Grabbed the mail before his parents realized
What had arrived. The letter was addressed
To him and began with the word “Greetings.” Everybody talked about the war. Two of
His brothers were in the service. He prayed
He would pass his physical. He wanted – what?
To be in on the action! To be part of history!
To impress everyone when they saw him in his
Uniform! Men (and that is what he called himself
Now) were not afraid to fight for their country.
It never occurred to him to ask Is it “Worth Dying For?” II
He is at Fort Bragg, NC. He can’t feel his hair. His
Uniform sags on him because he is a bit underweight.
Everywhere he looks, he sees men just like himself.
At night, in the barracks, he hears men crying in their
Sleep. Maybe they miss sleeping with their wives. No
One says anything about this. The sergeants all yell.
No one talks in a normal voice. He learns to lift his
Feet. Right face, about face. He is given a rifle. He
Takes it apart and puts it back together again. He goes
Home on a furlough. It is what he has always dreamed.
Everyone treats him like a hero. Then they go to a camp
In New Jersey. Camp Kilmer. It is named for a poet who
Was killed in the first war. They ship out on a ship called
The “Aquatainia”. They land in England, but they are not
Allowed to say where. III
Soon after their arrival, the Allies invade Normandy. Some
Of the men are mad and disappointed that they were not part
Of the invasion. The officers tell them that soon they can kill
All the Germans they want. No one says much about being
Killed. No one asks “Is it worth dying for.” Soon he feels the
Cold waters of the Channel seeping thru his combat boots. He
Can run easily through the water because he grew up on Lake
Erie. After everyone has debarked, they march to Chereburg.
They see their first dead. Civilians, Germans and animals. IV They are in a long line along a dusty road. Some of the men
Mutter about the smell. This is where he will fire his rifle
At a human target. The human target will also be firing his
Rifle at him. At the time. he does not think about this. He
Does not think about anything except staying out of the enemy’s
Fire. He looks for the enemy. An order comes to close, to get
Closer together, That is when he realizes he has been hearing
Bullets. He looks to see where they are coming from and fires
In that direction. The men kneel in the brush and fire. The
Brush is called “Hedgerows.” This is what they do. They clear
The enemy from the hedgerows of Normandy. He sees men shot
And killed. Maybe he has killed someone. He has tried, This
Is not a time for questions. It is a time for staying alive. V
The war has been over for almost ten years. John V is married
He has two children. His wife is expecting a third. He has a
Job on the Railroad and he and his brothers have built them a
House in the country. The first two children are girls. This is
Good, he thinks. But he might have a boy. He has joined the VFW.
They stay late at the bar, drink and talk. This is where the war
Stories come out. There has already been another war in Korea.
He has said to his buddies that he would not send a son to Korea
To fight. His buddies, some of whom are the fathers of sons, nod
And understand. The question has been a seed, growing inside them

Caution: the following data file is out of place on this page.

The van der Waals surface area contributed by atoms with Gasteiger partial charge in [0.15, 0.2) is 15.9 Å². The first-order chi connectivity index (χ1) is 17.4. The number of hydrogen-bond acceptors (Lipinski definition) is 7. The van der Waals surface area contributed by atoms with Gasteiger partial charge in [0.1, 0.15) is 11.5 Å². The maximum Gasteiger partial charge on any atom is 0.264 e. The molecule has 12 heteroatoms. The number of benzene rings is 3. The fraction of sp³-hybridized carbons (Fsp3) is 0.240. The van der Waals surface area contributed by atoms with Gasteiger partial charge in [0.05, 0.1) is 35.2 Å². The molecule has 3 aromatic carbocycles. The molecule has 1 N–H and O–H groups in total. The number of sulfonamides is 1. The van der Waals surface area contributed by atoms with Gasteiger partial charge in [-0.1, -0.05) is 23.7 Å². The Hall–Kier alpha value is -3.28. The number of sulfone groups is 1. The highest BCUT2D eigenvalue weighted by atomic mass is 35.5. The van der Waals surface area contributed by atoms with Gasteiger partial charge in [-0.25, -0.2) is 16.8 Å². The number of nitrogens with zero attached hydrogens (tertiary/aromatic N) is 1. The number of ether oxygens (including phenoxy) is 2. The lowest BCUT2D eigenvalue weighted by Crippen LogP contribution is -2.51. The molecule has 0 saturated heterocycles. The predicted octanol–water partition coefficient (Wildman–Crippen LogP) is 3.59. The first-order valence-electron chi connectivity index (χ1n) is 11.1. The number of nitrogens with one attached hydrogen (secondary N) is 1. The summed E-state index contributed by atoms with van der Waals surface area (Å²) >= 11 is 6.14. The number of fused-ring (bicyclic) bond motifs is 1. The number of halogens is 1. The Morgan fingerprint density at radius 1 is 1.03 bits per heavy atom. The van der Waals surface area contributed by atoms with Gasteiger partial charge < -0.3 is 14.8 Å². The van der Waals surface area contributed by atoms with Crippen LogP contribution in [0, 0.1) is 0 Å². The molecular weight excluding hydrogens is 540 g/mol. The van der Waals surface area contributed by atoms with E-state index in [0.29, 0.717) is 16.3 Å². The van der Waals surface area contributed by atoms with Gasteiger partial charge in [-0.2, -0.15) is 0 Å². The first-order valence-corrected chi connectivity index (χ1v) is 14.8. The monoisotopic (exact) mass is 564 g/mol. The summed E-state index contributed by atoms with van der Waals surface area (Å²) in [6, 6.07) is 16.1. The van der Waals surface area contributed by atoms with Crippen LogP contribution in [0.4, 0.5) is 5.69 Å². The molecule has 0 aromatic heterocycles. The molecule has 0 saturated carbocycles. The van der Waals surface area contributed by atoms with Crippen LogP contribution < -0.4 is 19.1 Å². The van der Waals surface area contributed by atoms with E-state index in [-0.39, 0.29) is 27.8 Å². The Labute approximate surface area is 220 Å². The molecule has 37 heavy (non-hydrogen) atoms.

No, he says. Some things are not worth dying for. Then he adds
“But how the hell do you know the difference?”
MARIE ELENA: Thank you for letting me share this amazing and thought-provoking tribute, as well as the lovely photo of the two of you.
When I discovered you had six children, but only five were living, my heart sank deeply for you.
MARIAN: All our children lived to be adults. Our 2nd daughter, Betsy, was an RN, living in Seattle when she passed. We had her brought back to Marblehead, and she is in our church cemetery.
MARIE ELENA: I simply cannot imagine losing a child; even a grown one. Did you write any poetry about it at the time? If so, was it at all therapeutic?
MARIAN: The book “Beyond the Dark Room,” which many members of “Poetic Bloomings” contributed to, has several poems I had written about losing Betsy. I wrote a lot of stuff which I threw away because it was not poetry, just my feelings and emotions at the time. I believe that writing out is good therapy, but not poetry.
MARIE ELENA: I’m glad your poems are being shared with others. That takes a certain level of courage, Marian. Hopefully they will benefit someone in a similar difficult situation.
You often write of Cleveland. To me, Cleveland seems like a city that has gotten a “bad rap.” If you could give us a tour, where would you take us?
MARIAN: Cleveland has changed so much since I left in the 1950’s. Euclid Beach Park, which was a short street-car ride from where we lived, is gone. I wish we all could visit it once again. Along with the beach, it had all these traditional amusement park rides, plus a ball room where big name bands used to play. The West Side Market is still there with its amazing variety of all kinds of ethnic foods.
MARIE ELENA: Your Euclid Beach Park sounds very much like Walt’s Crystal Beach, and my Idora Park – favorite amusement parks from our childhood.
Now let’s travel from Cleveland to Marblehead. If you could give us a tour, where would you take us?
MARIAN: The small village of fishermen and quarry workers has disappeared beneath an avalanche of “vacation homes” and “McMansions.” It is too touristy to be interesting.
MARIE ELENA: How disappointing. I’m with you, Marian: A small fisherman’s village is far more interesting to me than yet another cookie cutter community. Still, your photos are beautiful and charming, and give us a sense of where you belong. Thank you for sharing them with us.
MARIE ELENA: Finally, Marian, if you could share only one thing about yourself with us, what would you choose to say?
MARIAN: Probably that I have always been a lover of books and reading. Poets and writers are among the people I admire most.
A special note of thanks to Marian’s daughter Kathy for selecting and providing the photos. I must also add sincere gratitude for her service in the United States Army.
For more of Marian’s poetry, visit her blog at http://marianv.blog.co.uk/.